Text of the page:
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SOCI1010 Chp 7

Introduction to Sociology Chapter 7: Deviance, De More

deviance recognized violation of cultural norms
crime violation of society's formally enacted criminal law
social control attempts by society to regulat epeople's thoughts and behavior
criminal justice system the organizations (police, courts, prison officials) that respond to alleged violations of the law
labeling theory idea that deviance and conformity result not so much from what people do as from how others respond to those actions
stigma a powerfully negative label that greatly changes a person's self-concept and social identity
medicalization of deviance the transformation of moral and legal deviance into a medical condition
white-collar crime crime committed by people of high social position in the course of their occupations
corporate crime illegal actions of a corporation or people acting on its behalf
organized crime a business supplying illegal goods or services
hate crime a criminal act against a person or a person's property by an offender motivated by racial or other bias
crime against the person crimes that direct violence or threat of violence against others; violent crime
crimes against property crimes that involves theft of money or property belonging to others; property crimes
victimless crimes violations of laws in which there are no obvious victims
plea bargaining a legal negotiation in which a prosecutor reduces the charge in exchange for a defendant's guilty plea
retribution an act of moral vengance by which society by which society makes the the offender suffer as much as the suffering caused by the crime
societal protection rendering an offender incapable of furthe roffences temporarily through imprisonment or permanently through execution
criminal recidivism later offenses by people previously conviceted of crimes
community-based corrections corrections programs operating within society at large rather than prison walls
Merton's strain theory theory that argues deviance results from particular social arrangements; specifically depending on whether society provides the means to achieve cultural goals.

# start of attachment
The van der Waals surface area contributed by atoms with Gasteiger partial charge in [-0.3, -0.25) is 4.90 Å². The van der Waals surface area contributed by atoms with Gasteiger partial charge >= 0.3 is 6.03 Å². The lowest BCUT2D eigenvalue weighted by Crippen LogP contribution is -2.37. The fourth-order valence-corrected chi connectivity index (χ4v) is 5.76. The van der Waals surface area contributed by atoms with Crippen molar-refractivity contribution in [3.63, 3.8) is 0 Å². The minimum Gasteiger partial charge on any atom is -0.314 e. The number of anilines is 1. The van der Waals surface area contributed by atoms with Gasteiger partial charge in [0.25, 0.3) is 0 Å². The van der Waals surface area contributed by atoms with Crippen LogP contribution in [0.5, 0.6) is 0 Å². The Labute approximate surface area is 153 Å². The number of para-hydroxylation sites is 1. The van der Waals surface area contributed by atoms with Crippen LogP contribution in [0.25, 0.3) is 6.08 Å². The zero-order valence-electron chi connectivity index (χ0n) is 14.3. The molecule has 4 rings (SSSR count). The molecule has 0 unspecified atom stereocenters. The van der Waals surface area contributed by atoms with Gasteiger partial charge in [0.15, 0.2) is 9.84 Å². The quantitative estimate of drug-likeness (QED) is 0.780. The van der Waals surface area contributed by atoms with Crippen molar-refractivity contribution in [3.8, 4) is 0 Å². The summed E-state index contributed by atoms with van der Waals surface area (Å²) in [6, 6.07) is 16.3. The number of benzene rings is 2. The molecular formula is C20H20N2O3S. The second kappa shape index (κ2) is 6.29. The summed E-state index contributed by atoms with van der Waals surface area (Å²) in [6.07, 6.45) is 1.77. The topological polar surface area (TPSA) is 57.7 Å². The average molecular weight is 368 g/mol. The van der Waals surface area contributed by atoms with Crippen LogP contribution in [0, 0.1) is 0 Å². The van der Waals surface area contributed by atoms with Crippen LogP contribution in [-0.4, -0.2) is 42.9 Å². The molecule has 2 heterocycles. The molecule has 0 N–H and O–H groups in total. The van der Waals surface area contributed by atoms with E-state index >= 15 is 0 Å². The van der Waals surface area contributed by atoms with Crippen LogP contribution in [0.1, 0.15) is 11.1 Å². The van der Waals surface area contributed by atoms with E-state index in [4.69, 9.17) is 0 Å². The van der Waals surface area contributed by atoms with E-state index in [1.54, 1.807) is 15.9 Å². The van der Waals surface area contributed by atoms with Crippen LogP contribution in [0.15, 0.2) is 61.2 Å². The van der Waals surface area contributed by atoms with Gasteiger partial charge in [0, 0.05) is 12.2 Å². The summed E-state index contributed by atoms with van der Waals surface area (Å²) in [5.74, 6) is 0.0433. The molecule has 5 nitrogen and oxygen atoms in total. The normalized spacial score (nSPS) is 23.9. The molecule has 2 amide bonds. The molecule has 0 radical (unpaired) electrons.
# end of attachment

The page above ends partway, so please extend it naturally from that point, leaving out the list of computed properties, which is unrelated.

conformity achieving culturally accepted goals through conventional (culturally accepted) means
innovation achieving culturally accepted goals through the use of unconventional means (such as crime)
ritualism adhering to culturally accepted means of acheiving goals despite the inability to do so
retreatism rejecting both cultural goals and the means to achieve them
rebellion rejecting both cultural goals and the means to achieve them, but also forming a counterculture and/or alternatives to the existing cultural order
Sutherlands Differential Association Theory theory that people ar emore likely to engage in delinquent behavior if they believe that peers encourage such activity
Hirschi's Control Theory Links conformity to four types of social control: attachement, opportunity, involvement and belief
Structural-Finctionalism & Deviance deviance is part of social organization; by defining deviance society sets boundries
Symbolic Interactionism & Deviance devinac is part of a socially constructed reality that emerges in interaction; come sinto being as individuals label something deviant
Social Conflict & Deviance deviance results from social inequality; norms, including laws, reflect the interest of the powerful members of society
Created by: MrsAFlaherty
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